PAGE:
The First Known Photograph of the Loch Ness Monster

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A Brief History

On November 12, 1933, Hugh Gray took the first known photos of the Loch Ness Monster.

Digging Deeper

Outside of maybe Bigfoot, Nessie (the Loch Ness Monster) is probably the most well-known cryptid in the English-speaking world.  Claims of the existence of this monster date back possibly as far back as to Saint Columba (December 7, 521 A.D. – June 9,  597 A.D.).  According to legend, Columba helped rescue a man from a water beast in Scotland.

Of course, humans had not yet invented photographs and so it would not be for another nearly millennium and a half until “evidence” of the monster outside of eye-witness accounts would come about.

To that end, Hugh Gray would achieve his place among the world’s most famous photographers of cryptids for his “encounter” on November 12, 1933.  After attending church, he walked along Loch Ness, eventually noticing something strange happening in the water.  He claims that a massive creature then emerged, prompting him to take pictures, only one of which actually showed “something” upon being developed.  The famous photograph shows what appears to be an elongated creature surfacing, possibly splashing about, thereby blurring the image, with possible flippers also identifiable.  On the right side of the photograph, perhaps you can see what might be a head versus a tail on the left side.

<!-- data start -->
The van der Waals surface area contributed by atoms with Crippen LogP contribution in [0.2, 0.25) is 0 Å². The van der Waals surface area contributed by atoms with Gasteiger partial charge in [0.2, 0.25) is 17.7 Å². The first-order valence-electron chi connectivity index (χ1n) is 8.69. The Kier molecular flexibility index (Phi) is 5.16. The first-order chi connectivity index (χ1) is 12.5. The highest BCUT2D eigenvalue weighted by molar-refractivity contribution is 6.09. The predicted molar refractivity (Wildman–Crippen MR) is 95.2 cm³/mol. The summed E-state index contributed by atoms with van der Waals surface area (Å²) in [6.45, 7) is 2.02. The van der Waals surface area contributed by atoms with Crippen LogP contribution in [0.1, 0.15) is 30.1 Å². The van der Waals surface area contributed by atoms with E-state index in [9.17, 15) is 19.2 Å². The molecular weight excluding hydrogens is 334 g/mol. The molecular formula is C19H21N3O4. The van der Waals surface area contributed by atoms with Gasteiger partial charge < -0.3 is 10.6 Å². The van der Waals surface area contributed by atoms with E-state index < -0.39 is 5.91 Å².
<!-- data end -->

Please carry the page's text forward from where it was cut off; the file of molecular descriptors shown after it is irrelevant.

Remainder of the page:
Or maybe it just shows a dog carrying a stick in its mouth making its way in the water toward the cameraman.

For better or worse, we have no definitive explanation of what is actually in that photograph, but it was only the beginning.  Throughout the 1930s and even in the present decade, more photographs and videos would emerge purportedly depicting the so-called “monster”.  During the past 80 years, others would search for Nessie using everything from sonar to submersibles and yet no irrefutable proof has yet materialized.

Question for students (and subscribers): What do you think?  Is the photograph of Hugh Gray depicting some kind of “monster”, a dog with a stick, or something else altogether?  Please let us know in the comments below!

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Historical Evidence

While many books and documentaries have been written about the subject covered in today’s article, a good starting place is the following book:

Holiday, F. W. and Ivan T. Sanderson.  The Great Orm of Loch Ness: A Practical Inquiry into the Nature and Habits of Water-Monsters.  W. W. Norton & Company, 1969.


About Author

Dr. Zar graduated with a B.A. in French and history, a Master’s in History, and a Ph.D. in History. He currently teaches history in Ohio.